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Making sense of Salesforce.com

Some software, some risk

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The Salesforce.com marketing pitch at the recent Dreamforce Europe was wearying at times but it is not complete nonsense. Chief executive Marc Benioff spent the first hour of his keynote reiterating what he has said 1,000 times before about "no software".

The "no software" slogan is deceptive, since Salesforce.com is a software platform. Benioff deliberately conflates multiple issues, including zero software deployment, cloud availability, and outsourced hardware maintenance.

The core of the model is multi-tenancy. One entity (Salesforce.com) takes responsibility for your hardware and application server. Multiple entities (including you) get shared use of those resources, financed by a subscription.

Marc Benioff

Benioff: cloud conflation?

Originally this was a single CRM application. Now it is called a platform (known as Force.com) since you can build many types of application on that platform. Is this "software as a service", or just a web application? It is both, especially since Salesforce.com publishes a SOAP API and claims to be the largest users of SOAP in the world.

I asked Adam Gross, vice president of developer marketing, whether the platform can also support REST. The answer is not really; you can create your own REST API to some extent, but authentication must be done through SOAP.

Developers can customize Salesforce or write their own applications (which is really the same thing) either by simple configuration, or writing code in APEX, which is a language created especially by and for Salesforce. Under the covers, I understand that Salesforce runs on Java and Oracle, (an upgrade to Oracle 10g is due later this year) so your APEX code ends up as Java byte code and queries Oracle. This is hidden from the developer, though.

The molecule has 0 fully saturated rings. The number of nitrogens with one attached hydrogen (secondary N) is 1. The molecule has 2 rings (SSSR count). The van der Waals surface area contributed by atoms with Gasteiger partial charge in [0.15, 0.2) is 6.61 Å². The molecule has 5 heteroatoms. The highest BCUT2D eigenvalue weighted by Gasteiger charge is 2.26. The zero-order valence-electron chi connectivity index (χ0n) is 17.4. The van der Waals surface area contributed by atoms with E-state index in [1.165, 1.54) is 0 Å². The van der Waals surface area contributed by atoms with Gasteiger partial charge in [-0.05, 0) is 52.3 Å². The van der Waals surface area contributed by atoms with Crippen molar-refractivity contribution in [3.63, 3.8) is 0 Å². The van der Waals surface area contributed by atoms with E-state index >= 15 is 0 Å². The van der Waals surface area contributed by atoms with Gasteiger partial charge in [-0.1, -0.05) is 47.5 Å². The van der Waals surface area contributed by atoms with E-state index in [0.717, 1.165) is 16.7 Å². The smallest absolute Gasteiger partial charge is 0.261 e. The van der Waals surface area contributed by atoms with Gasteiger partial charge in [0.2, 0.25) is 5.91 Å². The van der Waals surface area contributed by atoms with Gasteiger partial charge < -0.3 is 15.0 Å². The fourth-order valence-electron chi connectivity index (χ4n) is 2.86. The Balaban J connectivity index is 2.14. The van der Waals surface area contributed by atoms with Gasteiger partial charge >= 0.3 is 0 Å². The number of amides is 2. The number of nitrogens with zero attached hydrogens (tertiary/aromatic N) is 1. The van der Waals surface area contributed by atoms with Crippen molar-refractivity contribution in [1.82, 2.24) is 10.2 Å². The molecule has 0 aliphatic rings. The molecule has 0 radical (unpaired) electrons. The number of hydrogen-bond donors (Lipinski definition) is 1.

One of the interesting features of Force.com is that you can develop entirely online. You can also write APEX code in Eclipse. There is a sandbox facility for testing. Another idea is to create mashups, which use web services to combine Salesforce applications with other web applications (just as Salesforce itself does with Google documents).

CRM and ERP blues

The next version of the Salesforce.com platform, available shortly, includes Visualforce, a tag-based syntax for creating a custom web user interface. Visualforce uses a model-view-controller pattern.

The Salesforce.com model has several attractions. It has inherent advantages. For example, hosted applications make more efficient use of hardware than on-premise servers. Another advantage is that rolling out a Salesforce.com implementation is easier than introducing something like SAP.

There is no hardware aspect to worry about, and the application is usable out of the box. Some of the customers I spoke to talked about failed or arduous implementations of SAP or Siebel systems.

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